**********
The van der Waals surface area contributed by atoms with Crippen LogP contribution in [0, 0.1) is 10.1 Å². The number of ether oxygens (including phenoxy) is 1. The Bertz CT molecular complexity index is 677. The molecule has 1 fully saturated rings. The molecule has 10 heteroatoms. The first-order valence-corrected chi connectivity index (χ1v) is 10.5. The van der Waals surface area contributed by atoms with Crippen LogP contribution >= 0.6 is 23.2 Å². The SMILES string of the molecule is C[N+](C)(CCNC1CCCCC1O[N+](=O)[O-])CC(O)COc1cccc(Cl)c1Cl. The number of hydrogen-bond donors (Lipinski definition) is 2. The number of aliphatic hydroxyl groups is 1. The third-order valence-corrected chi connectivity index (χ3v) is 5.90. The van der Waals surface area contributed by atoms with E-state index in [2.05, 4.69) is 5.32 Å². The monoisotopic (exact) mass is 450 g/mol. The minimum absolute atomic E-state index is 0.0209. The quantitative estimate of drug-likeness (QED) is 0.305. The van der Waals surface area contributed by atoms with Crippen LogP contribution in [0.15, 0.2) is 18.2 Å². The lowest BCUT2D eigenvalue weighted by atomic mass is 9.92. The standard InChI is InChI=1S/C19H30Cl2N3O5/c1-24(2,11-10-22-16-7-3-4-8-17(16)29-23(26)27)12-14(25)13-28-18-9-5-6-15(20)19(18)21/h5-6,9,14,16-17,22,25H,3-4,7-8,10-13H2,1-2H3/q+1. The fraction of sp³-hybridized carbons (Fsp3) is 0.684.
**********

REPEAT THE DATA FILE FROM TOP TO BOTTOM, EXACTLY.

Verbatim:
The van der Waals surface area contributed by atoms with Crippen LogP contribution in [0, 0.1) is 10.1 Å². The number of ether oxygens (including phenoxy) is 1. The Bertz CT molecular complexity index is 677. The molecule has 1 fully saturated rings. The molecule has 10 heteroatoms. The first-order valence-corrected chi connectivity index (χ1v) is 10.5. The van der Waals surface area contributed by atoms with Crippen LogP contribution >= 0.6 is 23.2 Å². The SMILES string of the molecule is C[N+](C)(CCNC1CCCCC1O[N+](=O)[O-])CC(O)COc1cccc(Cl)c1Cl. The number of hydrogen-bond donors (Lipinski definition) is 2. The number of aliphatic hydroxyl groups is 1. The third-order valence-corrected chi connectivity index (χ3v) is 5.90. The van der Waals surface area contributed by atoms with E-state index in [2.05, 4.69) is 5.32 Å². The monoisotopic (exact) mass is 450 g/mol. The minimum absolute atomic E-state index is 0.0209. The quantitative estimate of drug-likeness (QED) is 0.305. The van der Waals surface area contributed by atoms with Crippen LogP contribution in [0.15, 0.2) is 18.2 Å². The lowest BCUT2D eigenvalue weighted by atomic mass is 9.92. The standard InChI is InChI=1S/C19H30Cl2N3O5/c1-24(2,11-10-22-16-7-3-4-8-17(16)29-23(26)27)12-14(25)13-28-18-9-5-6-15(20)19(18)21/h5-6,9,14,16-17,22,25H,3-4,7-8,10-13H2,1-2H3/q+1. The fraction of sp³-hybridized carbons (Fsp3) is 0.684.